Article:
Chris X Edwards


My Crazy Microsoft Assertion

2016-08-18 09:15

I have previously written about Microsoft’s excellent transformation into a respectable member of our technological civilization. The trend continues with the news that "Microsoft Is Open-Sourcing PowerShell for Linux, Macs". Once again, I congratulate the Nadella Dynasty Microsoft for being intelligent and absolutely doing the right thing. Good job!

The technical details of Microsoft’s latest display of humility are not something I need to elaborate on. Today’s news provides a good perspective for understanding a radical assertion I’ve made now for at least a decade.

Microsoft has retarded computer technology by 20 years.

Because this is so counterintuitive to most people and the explanation is complex, I’ll try to make my case for this idea so that I can avoid long discussions on the topic in the future which, frankly, I’m as tired of as my regular readers must be.

One reason my premise is so shocking is that most people believe the complete opposite. I think this has a lot to do with the cult of Microsoft’s original Khan. When I hear Bill Gates praised as a great personage I cringe. Bank robbers can be philanthropists too, often on the advice of their tax accountants. I think Bill Gates needs to be judged on what he did to get the money, not how he’s spending it.

This completely typical assessment of Bill Gates lists the following "five greatest achievements".

  1. Inspiring the era of the home computer

  2. Commercializing the operating system

  3. Windows

  4. Becoming the richest man in the world

  5. Giving his money away

Although I consider it more cancerous than praiseworthy, number 4 is correct enough. But with Gates still the richest man in the world today by far, number 5 looks a bit dubious.

I am horrified by the shockingly entrenched but false idea of number 1. In my opinion Bill Gates inspired nothing having to do with home computers. If you want the person who inspired the era of home computing, Steve Wozniak owns that like Gates owns the Forbes list of billionaires. Even Steve Jobs deserves way more credit. Woz demonstrated that home computers were technically possible and Jobs correctly sensed that the devastating social stigma associated with them could be scraped off in time. I don’t even give Gates credit for "inspiring the era of the office computer". Clearly that was IBM’s inspiration all along.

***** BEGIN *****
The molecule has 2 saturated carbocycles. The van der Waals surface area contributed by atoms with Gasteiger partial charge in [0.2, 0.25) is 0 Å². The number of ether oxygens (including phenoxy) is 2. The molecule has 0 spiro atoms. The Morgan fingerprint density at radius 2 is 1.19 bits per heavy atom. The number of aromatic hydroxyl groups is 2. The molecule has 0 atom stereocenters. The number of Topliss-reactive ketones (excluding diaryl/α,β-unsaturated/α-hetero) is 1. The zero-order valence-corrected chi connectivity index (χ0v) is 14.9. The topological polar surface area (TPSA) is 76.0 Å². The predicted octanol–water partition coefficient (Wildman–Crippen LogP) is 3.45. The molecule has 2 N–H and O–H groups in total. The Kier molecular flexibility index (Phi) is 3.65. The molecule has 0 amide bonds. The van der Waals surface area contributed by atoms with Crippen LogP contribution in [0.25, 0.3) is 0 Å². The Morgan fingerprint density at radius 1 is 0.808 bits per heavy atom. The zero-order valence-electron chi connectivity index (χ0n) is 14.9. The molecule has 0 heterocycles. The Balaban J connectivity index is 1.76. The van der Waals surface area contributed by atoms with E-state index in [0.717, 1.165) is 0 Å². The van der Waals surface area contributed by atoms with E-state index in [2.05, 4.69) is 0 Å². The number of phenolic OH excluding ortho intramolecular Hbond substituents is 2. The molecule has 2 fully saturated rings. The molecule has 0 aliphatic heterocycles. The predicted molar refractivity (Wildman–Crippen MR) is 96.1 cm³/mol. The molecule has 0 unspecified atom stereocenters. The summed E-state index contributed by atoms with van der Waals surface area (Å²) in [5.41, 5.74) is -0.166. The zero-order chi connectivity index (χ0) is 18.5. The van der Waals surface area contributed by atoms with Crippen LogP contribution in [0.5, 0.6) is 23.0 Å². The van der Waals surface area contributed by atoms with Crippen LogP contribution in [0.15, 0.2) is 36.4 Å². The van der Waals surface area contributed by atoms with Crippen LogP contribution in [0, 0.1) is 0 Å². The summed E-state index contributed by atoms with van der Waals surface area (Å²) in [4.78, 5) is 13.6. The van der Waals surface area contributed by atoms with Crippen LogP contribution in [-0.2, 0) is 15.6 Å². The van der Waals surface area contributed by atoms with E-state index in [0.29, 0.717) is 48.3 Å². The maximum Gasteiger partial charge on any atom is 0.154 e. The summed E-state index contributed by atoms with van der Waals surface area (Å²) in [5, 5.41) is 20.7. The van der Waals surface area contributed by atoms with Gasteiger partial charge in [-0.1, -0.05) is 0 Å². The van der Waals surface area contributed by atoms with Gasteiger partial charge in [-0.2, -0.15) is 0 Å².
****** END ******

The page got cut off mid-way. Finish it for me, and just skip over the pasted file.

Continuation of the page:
It is true that Bill Gates was at the helm when Microsoft produced Windows. But is this genius? Or even benign? Despite no preconceived bias at the time, I found Windows (3.1) to be a complete usability nightmare. My epiphany came when I realized that with Windows, I couldn’t do extremely basic things that I could do 15 years earlier using a Wozniak designed computer. A poignant example for me was that Windows lacked a native (to the OS) way to display graphical images. The list of frustrations was long and with Windows95 the list was enlarged as much as it was reduced. But does Microsoft Windows really explain why computers are advanced now in a way that they otherwise wouldn’t have been? As much as I hate 2-D hokey GUI metaphors based on office equipment, it certainly isn’t right to let Microsoft have any credit for pioneering them. Those terrible anachronistic metaphors are office related because they came from an office equipment company, Xerox. Note that Alan Kay and Xerox created their Alto GUI computer 19 years before Windows 3.1 was released. See what I mean about 20 years? As with almost everything Microsoft did, their GUI OS interface was not some kind of inspired protean innovation. It may be remembered as such because it was ultimately so dominant and destructive to other potential innovations.

The really important item on this list of Bill Gates' alleged accomplishments is the commercialization of the operating system. But "commercialization" is a bit too euphemistic. Red Hat and others have commercialized a free and public domain operating system but that business model hardly allows all competition to be utterly obliterated. What Microsoft did that was truly historic, and this returns to my original premise, is that they seized almost total control over how humanity created and exchanged information. Whether Microsoft understood that themselves or not, they have certainly come much closer to achieving that goal than any entity in history. Computers have become the dominant communication tool of our species. With exclusive unilateral control of and access to the system that manages the computer itself, Microsoft came dangerously close to ruling all information.

And this was bad. I tend to agree with Lord Acton who believed, "Despotic power is always accompanied by corruption of morality." Microsoft may have thought of itself as a benevolent dictator and with the best intentions, but after some serendipitous success, once network effects had eliminated their competition, I feel they focused primarily on stifling positive innovation that could have threatened their dominance. And they were good at that. An example is that there used to be dozens of word processors in a formerly competitive market. The way humanity luckily escaped this oppression was by moving most business from the direct control of the OS to the mediated control of the web browser. This was strongly opposed by Microsoft at the time.

Not only was Microsoft working hard to limit computing choices but those choices were degenerating too. Since every person who needed to communicate would need a computer and every person who needed a computer would need a Microsoft OS, the main focus of Microsoft that might generously be seen as prosocial involved introducing more ordinary people to computers. Since they didn’t have to compete with any better approaches they decisively moved toward the lowest common denominator. As my computer agenda became more technical and serious, Microsoft was doing everything possible to infantilize computer use. In that they definitely succeeded.